President Edgar Lungu has fired National Planning and Development Minister Lucky Mulusa with immediate effect.

According to a statement issued by Special Assistant to the President for Press and Public Relations Amos Chanda today, President Lungu has also revoked Mulusa’s nomination to Parliament.

“His Excellency Mr Edgar Chagwa Lungu, President of the Republic of Zambia has terminated the services of Hon Lucky Mulusa as National Planning Minister and also revoked his nomination as Member of Parliament with immediate effect,” stated Chanda.

A few months ago, Mulusa mocked the 42 fire trucks which were bought for US$42 million saying they looked like wheelbarrows.

And in his recent interview, Mulusa said the power deficit Zambia experienced in 2015 was as a result of poor decisions by technocrats in government, contrary to what President Lungu and other Cabinet ministers had been saying.

Below is the full story as carried in today’s print edition of News Diggers:

Govt to blame for load-shedding not low rainfall – Mulusa

National Planning and Development minister Lucky Mulusa says Zambia was plunged into an energy crisis because of poor decisions by government technocrats, and not because of low rainfall as President Edgar Lungu and other ministers claimed.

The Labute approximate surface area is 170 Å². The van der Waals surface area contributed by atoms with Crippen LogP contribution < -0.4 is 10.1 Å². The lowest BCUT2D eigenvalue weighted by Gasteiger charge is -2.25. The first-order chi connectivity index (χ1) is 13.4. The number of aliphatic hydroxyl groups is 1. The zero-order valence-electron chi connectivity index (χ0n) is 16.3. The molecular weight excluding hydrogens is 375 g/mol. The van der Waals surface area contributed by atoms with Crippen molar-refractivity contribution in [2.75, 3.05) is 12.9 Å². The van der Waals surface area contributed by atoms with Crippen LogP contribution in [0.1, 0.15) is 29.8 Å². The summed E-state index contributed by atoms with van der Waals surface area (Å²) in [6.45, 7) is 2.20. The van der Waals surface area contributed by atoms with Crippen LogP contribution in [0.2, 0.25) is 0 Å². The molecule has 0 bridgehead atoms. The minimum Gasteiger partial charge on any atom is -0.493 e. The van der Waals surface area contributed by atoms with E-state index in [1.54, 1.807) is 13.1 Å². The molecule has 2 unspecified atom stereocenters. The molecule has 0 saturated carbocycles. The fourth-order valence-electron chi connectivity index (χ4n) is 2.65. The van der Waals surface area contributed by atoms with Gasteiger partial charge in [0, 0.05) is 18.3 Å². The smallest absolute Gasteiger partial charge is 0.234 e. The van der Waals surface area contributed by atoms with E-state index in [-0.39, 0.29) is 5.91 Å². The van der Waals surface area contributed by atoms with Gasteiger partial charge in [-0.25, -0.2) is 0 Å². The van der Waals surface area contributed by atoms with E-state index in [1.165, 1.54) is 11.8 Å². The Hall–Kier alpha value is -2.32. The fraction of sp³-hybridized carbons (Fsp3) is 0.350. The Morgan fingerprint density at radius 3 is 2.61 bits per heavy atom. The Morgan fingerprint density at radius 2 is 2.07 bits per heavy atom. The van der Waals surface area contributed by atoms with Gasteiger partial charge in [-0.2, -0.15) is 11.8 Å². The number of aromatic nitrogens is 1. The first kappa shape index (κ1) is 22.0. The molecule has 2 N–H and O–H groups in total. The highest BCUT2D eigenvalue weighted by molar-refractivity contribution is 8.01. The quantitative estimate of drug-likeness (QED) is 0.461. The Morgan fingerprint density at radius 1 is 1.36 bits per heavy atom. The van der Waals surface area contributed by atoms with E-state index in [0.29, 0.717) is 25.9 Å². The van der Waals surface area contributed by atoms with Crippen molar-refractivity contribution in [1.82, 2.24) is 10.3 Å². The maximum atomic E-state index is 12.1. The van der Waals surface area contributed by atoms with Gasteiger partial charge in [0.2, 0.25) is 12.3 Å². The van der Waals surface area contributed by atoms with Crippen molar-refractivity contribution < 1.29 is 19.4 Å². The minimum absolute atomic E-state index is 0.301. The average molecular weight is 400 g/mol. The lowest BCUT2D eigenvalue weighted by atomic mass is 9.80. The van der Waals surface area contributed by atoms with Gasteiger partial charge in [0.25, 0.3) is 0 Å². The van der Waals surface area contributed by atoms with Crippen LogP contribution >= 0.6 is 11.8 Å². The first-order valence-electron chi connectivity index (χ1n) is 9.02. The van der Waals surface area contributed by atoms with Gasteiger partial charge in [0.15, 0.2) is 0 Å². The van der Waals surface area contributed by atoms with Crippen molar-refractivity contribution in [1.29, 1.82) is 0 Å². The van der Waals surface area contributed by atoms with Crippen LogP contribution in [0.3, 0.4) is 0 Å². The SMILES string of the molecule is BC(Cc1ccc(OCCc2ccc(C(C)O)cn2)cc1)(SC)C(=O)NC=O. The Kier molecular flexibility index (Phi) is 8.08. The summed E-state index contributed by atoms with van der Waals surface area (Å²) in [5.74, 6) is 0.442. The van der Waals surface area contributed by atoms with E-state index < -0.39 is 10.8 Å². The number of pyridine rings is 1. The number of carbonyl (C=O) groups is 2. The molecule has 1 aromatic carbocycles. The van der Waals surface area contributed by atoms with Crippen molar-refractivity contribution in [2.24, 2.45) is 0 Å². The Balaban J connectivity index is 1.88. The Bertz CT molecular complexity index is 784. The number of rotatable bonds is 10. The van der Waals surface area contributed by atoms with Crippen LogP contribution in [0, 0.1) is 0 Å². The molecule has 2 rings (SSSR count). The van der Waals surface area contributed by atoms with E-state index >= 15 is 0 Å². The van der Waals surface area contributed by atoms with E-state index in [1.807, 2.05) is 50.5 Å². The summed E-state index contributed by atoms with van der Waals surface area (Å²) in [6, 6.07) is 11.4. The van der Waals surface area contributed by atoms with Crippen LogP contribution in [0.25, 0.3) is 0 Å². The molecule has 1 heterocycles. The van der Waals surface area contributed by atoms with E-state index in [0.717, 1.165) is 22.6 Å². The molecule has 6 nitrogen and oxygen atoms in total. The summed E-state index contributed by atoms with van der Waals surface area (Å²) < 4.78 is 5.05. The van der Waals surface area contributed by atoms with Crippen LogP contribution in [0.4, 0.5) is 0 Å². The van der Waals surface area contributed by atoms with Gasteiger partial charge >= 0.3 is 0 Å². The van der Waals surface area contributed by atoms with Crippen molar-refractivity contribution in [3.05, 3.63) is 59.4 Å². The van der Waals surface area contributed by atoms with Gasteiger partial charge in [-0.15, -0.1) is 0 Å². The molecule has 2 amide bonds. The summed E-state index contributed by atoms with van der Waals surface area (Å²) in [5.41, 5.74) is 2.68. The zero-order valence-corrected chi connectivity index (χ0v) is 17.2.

And Mulusa says the PF will not stop borrowing in 2018 but will only borrow for income generating projects.

Meanwhile, Mulusa has boasted that the Seventh National Development Plan has already raised US$350 million before it is implemented because donors believe it is one of the best plans ever generated in Africa.

Speaking when he featured on ZNBC’s Government Forum on Monday, Mulusa said some of the bad decisions made by government technocrats which led to load-shedding needed to be subjected to commissions of inquiry because they caused several deaths of innocent children in hospitals.

Mulusa was responding to a question from show host Chitalu Mulenga who wanted to know why government was fond of making promises which it failed to deliver.

“The reason is simple. Lack of a performance management system in the government. So there is no accountability. People go for work, they can go for lunch any time that they want, they can not deliver on the expected obligations and nobody takes them to account because they never signed any performance agreements at all. And we are addressing that. Two things that have actually been driving the delays that you are talking about, the lack of implementation and this is very costly to the economy. Procrastination, wrong attitude by those that are tasked to perform in order to take the country forward. I will give you an example, let’s take the time that we had an energy crisis, we were down by 580 megawatts of electricity in terms of deficit and Maamba Collieries came up with a project which was supposed to produce 300 megawatts of electricity meaning that we were going to cut down our deficit by more than 50 per cent. That project was unnecessarily delayed for over 12 months. It wasn’t delayed by politicians or presidents, it was delayed by civil servants, people in Zesco,” Mulusa said.